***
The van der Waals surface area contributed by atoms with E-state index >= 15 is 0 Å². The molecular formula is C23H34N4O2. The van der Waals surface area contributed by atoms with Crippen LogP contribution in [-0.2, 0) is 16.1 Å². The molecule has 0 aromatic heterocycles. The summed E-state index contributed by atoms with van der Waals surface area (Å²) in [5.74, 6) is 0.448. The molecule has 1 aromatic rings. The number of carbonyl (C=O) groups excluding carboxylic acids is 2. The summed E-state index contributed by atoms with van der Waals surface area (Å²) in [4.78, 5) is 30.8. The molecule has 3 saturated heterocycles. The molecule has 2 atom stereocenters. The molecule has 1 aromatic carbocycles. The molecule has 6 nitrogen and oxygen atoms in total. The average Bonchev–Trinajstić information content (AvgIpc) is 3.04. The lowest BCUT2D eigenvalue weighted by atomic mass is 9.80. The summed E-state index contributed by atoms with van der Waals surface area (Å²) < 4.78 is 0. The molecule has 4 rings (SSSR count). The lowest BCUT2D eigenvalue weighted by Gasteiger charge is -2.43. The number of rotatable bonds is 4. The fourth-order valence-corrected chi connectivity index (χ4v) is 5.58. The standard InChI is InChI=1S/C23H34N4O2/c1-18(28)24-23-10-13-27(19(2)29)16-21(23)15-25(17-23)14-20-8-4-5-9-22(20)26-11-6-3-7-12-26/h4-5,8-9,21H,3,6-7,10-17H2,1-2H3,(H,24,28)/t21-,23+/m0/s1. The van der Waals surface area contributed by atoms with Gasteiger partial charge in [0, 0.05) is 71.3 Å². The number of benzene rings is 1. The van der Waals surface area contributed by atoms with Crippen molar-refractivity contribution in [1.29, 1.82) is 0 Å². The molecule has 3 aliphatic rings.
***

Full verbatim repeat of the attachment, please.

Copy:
The van der Waals surface area contributed by atoms with E-state index >= 15 is 0 Å². The molecular formula is C23H34N4O2. The van der Waals surface area contributed by atoms with Crippen LogP contribution in [-0.2, 0) is 16.1 Å². The molecule has 0 aromatic heterocycles. The summed E-state index contributed by atoms with van der Waals surface area (Å²) in [5.74, 6) is 0.448. The molecule has 1 aromatic rings. The number of carbonyl (C=O) groups excluding carboxylic acids is 2. The summed E-state index contributed by atoms with van der Waals surface area (Å²) in [4.78, 5) is 30.8. The molecule has 3 saturated heterocycles. The molecule has 2 atom stereocenters. The molecule has 1 aromatic carbocycles. The molecule has 6 nitrogen and oxygen atoms in total. The average Bonchev–Trinajstić information content (AvgIpc) is 3.04. The lowest BCUT2D eigenvalue weighted by atomic mass is 9.80. The summed E-state index contributed by atoms with van der Waals surface area (Å²) < 4.78 is 0. The molecule has 4 rings (SSSR count). The lowest BCUT2D eigenvalue weighted by Gasteiger charge is -2.43. The number of rotatable bonds is 4. The fourth-order valence-corrected chi connectivity index (χ4v) is 5.58. The standard InChI is InChI=1S/C23H34N4O2/c1-18(28)24-23-10-13-27(19(2)29)16-21(23)15-25(17-23)14-20-8-4-5-9-22(20)26-11-6-3-7-12-26/h4-5,8-9,21H,3,6-7,10-17H2,1-2H3,(H,24,28)/t21-,23+/m0/s1. The van der Waals surface area contributed by atoms with Gasteiger partial charge in [0, 0.05) is 71.3 Å². The number of benzene rings is 1. The van der Waals surface area contributed by atoms with Crippen molar-refractivity contribution in [1.29, 1.82) is 0 Å². The molecule has 3 aliphatic rings.